Saturday, January 26, 2008

Total Tendon Network

A new network of both Patients and Providers has been created to improve the diagnosis and treatment of tendon related injuries and disorders. Discussion groups, pictures and video can be posted on this FREE network. Patients and Providers (Surgeons, Phyisicans, Physical Therapist etc) have joined from North America, Europe, South American, Australia and Asia.

Joining is simple and FREE.

Click here to sign up for the Total Tendon Network.

Brought to you by Total Tendon

Wednesday, January 16, 2008

American Academy of Orthopedic Surgery Article

Dr. Mishra's recent trip to Europe was featured in the American Academy of Orthopedic Surgery's Magazine: AAOS Now. The article titled "AAOS fellow takes European PRP Tour" was feature in the Jan. 2008 issue. The picture above is Dr. Mishra assisting on a platelet rich plasma enchanced achilles tendon repair in Sweden.

Click here to view AAOS Platelet Rich Plasma view article

Another sports medicine meeting in Chamonix France focusing on PRP will take place at the end of Jan 2008. Details of both meetings will be posted here soon.

Total Tendon

PRP Stimulates the greatest number of genes

According to recent reports from BEVA 2007, Cornell researchers examined the use of platelet-rich plasma (PRP) in horses with tendon injury, according to Schramme (Schnabel et al., Journal of Orthopedic Research, 2007). "The rationale is that if platelets release considerable growth factors, you could help with the healing of cartilage, tendons, ligaments)," he said.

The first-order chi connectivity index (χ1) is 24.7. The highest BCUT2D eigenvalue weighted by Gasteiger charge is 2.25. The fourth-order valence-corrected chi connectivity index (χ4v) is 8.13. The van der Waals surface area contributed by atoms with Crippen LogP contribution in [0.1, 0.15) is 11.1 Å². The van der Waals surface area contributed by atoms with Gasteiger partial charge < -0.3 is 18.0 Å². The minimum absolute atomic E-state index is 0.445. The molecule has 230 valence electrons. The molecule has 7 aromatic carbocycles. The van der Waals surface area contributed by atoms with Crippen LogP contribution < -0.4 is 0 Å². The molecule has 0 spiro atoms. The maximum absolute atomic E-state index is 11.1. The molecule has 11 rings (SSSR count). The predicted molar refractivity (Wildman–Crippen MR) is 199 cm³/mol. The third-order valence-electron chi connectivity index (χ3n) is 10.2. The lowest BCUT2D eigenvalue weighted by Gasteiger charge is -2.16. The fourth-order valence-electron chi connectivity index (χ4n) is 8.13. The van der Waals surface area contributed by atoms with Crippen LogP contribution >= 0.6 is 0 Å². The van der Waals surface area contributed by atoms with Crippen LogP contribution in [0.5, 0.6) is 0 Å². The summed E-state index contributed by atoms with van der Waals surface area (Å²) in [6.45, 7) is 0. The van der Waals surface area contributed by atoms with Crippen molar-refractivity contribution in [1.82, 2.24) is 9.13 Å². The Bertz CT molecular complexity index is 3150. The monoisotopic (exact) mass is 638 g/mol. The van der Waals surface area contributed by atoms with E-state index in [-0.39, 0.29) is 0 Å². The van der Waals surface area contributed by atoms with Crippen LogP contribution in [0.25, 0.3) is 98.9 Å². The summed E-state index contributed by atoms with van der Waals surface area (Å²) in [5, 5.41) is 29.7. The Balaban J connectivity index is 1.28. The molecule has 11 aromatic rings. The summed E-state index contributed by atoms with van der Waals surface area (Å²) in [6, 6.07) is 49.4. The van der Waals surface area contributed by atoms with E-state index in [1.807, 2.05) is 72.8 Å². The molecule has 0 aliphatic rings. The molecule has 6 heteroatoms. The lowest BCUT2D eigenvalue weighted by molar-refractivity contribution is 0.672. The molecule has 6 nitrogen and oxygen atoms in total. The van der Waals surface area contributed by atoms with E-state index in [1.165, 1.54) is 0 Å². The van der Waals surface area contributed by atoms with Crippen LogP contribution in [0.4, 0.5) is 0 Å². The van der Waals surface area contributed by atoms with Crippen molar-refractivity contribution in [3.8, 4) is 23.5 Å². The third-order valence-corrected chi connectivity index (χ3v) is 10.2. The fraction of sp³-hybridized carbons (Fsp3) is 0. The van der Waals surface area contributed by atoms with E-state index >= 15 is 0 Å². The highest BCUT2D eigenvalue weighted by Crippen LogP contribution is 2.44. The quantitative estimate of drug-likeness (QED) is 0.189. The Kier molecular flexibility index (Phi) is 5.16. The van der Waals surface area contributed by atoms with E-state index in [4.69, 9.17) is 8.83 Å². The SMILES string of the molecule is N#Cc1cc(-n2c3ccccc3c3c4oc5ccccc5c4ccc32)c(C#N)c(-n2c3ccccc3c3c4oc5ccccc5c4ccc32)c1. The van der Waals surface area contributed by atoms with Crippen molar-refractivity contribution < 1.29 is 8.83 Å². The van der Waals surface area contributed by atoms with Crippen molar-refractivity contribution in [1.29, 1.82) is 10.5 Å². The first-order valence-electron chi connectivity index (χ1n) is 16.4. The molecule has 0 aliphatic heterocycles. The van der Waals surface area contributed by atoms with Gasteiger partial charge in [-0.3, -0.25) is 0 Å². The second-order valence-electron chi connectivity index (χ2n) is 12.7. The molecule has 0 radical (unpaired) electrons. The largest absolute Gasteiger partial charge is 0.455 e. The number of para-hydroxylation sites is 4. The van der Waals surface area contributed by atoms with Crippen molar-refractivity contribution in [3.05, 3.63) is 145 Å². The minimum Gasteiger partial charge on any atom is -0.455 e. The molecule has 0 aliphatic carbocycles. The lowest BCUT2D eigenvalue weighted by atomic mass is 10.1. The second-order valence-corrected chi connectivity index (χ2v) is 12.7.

"This study looked at gene expression patterns, DNA, and collagen content of equine tendon explants cultured (in vitro) with whole blood, plasma, and platelet-rich plasma," he continued. Concentrations of TGF-รข1 and PDGF were higher in PRP-treated tendons, compared to other blood products and bone marrow."

Schramme commented that all blood products stimulate gene expression, PRP seemed to stimulate the greatest number of genes (collagen types II and III, and COMP), with no c with no concomitant (accompanying) increase in molecules of harmful enzymes. "These findings support in vivo (in the live animal) investigation of 100% PRP as an autogenous (generated in the body), patient-side treatment for tendonitis," he noted. "It's another treatment that we need to carefully evaluate in vivo as it continues to come along.


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